So we have a surge of reflections arriving after ten milliseconds, which shifts the center-of-gravity of the reflections back in time, and contradicts the small-room signature cues which would normally have been conveyed by a much earlier-arriving surge of reflections. So we have thoroughly disrupted the normal small-room signature cues. But we're not done yet!

The increase in spectrally-correct, later-arriving reflections powered by the Space Generator's contribution results in a very effective presentation of the reverberation tails on the recording, PROVIDED the room is not over-damped. And it is these (often subtle) reverberation tails which convey the impression of envelopment in the much larger acoustic space of the recording venue (whether that “space” be real or engineered or both). It is highly counter-intuitive to think that by judiciously adding MORE reflections we actually hear LESS of the playback room and MORE of the recording venue, but that is exacly what happens. The spatial presentation changes significantly from one recording to the next indicating that it is dominated by the recording's ambience cues, and is not an overlaid artifact of the in-room reflections. With a good recording, the presentation sounds like you are in the venue's larger space or a reasonable approximation thereof. Hence the name, “Space Generator”.
 

Duke LeJeune

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There is one more thing we need to be aware of: Too much additional reverberant energy can start to degrade clarity. So we have made the relative volume level of the Space Generators user-adjustable. We believe this adjustability to be an advantage over other polydirectional loudspeakers (such as dipoles) whose rear-firing energy cannot readily be volume-adjusted if it is too loud. And based on our in-house blind listening tests, the optimum level for the rear-firing energy is generally lower than what we get from a dipole loudspeaker. We offer guidance to our customers in setting the levels of the Space Generators.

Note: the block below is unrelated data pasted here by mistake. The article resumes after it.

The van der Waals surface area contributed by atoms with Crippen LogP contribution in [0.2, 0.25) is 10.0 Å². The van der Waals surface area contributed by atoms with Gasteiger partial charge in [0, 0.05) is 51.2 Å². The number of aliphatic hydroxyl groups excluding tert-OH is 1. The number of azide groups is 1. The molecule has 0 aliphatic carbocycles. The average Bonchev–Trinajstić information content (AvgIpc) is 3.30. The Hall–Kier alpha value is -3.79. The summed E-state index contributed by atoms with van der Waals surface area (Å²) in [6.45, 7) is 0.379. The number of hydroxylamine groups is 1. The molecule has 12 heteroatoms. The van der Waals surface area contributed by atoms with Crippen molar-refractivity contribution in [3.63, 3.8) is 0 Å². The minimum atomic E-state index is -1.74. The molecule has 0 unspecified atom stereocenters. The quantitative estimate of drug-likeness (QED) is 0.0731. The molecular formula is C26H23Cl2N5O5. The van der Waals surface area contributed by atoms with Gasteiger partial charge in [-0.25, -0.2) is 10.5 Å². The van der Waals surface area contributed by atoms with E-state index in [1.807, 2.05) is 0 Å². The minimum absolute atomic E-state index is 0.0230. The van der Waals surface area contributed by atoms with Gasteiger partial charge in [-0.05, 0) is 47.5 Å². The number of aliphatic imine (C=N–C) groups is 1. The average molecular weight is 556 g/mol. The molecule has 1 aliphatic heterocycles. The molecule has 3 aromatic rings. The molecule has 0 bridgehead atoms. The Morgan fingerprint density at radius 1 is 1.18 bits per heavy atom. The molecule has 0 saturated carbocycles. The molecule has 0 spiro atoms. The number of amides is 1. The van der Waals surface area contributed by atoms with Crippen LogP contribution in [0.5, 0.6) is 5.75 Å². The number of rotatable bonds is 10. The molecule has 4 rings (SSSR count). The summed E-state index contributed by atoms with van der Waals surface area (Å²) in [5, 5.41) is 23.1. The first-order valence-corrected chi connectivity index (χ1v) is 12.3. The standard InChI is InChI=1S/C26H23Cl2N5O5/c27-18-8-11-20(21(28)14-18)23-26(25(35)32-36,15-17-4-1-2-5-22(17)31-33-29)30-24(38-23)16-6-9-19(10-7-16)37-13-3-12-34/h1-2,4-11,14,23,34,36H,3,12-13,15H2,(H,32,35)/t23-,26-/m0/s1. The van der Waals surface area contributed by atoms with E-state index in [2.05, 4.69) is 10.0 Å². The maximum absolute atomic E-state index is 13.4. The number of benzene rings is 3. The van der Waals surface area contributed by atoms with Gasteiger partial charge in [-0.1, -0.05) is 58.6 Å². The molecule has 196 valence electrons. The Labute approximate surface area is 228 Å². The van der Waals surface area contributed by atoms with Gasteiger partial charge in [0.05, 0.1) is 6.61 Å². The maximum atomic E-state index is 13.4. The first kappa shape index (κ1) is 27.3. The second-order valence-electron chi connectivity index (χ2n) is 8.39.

Improved spatial quality is not the only benefit which accrues from the Space Generators. The increase in spectrally-correct reverberant energy enhances timbre, much like the spectrally-correct reflections in a good recital hall or concert hall do. In fact the development path which resulted in the present evolved version of the Space Generators started out as a pursuit of timbral enrichment.

So we combine the lifelike presence and dynamics of good horns with the low coloration and sense of envelopment one might have with a good set of wide-pattern speakers in a really good room, and in most cases we can do this without reliance on acoustic treatments.

We think the Two-Streams Paradigm offers worthwhile improvement over more conventional approaches. And we think the Bohemian 215's unique embodiment of the Two Streams Paradigm makes it competitive with (and even superior to) conventional systems several times more expensive.

Our sales pitch isn't really that we make a better horn or use better parts or have a better crossover or a better enclosure. Those things are just details. Loudspeaker design being a competition of ideas, our sales pitch is that we start out with a very competitive idea, namely the Two-Streams Paradigm.
 
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Ron Resnick

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That looks amazing, Duke! Congratulations!
 
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the sound of Tao

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Congratulations Duke, great to be able to see your ideas take shape and come to life.
 

tima

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Fascinating. Thanks for the time and the write-up. Enjoyed the Griesinger material.

What size room(s) to you anticipate as workable for the Bohemian 215s?
 
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Duke LeJeune

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Fascinating. Thanks for the time and the write-up. Enjoyed the Griesinger material.

What size room(s) to you anticipate as workable for the Bohemian 215s?
Thank you!

In general the Bohemian 215 (plus its entourage of four small subs) will be unusually small-room compatible for a big system, but there IS one thing I don't yet know: Minimum listening distance for avoiding an audible vertical discontinuity.

Based on my experiences with other horn speakers, I estimate the minimum listening distance is no more than eight feet. And it might be as little as five feet.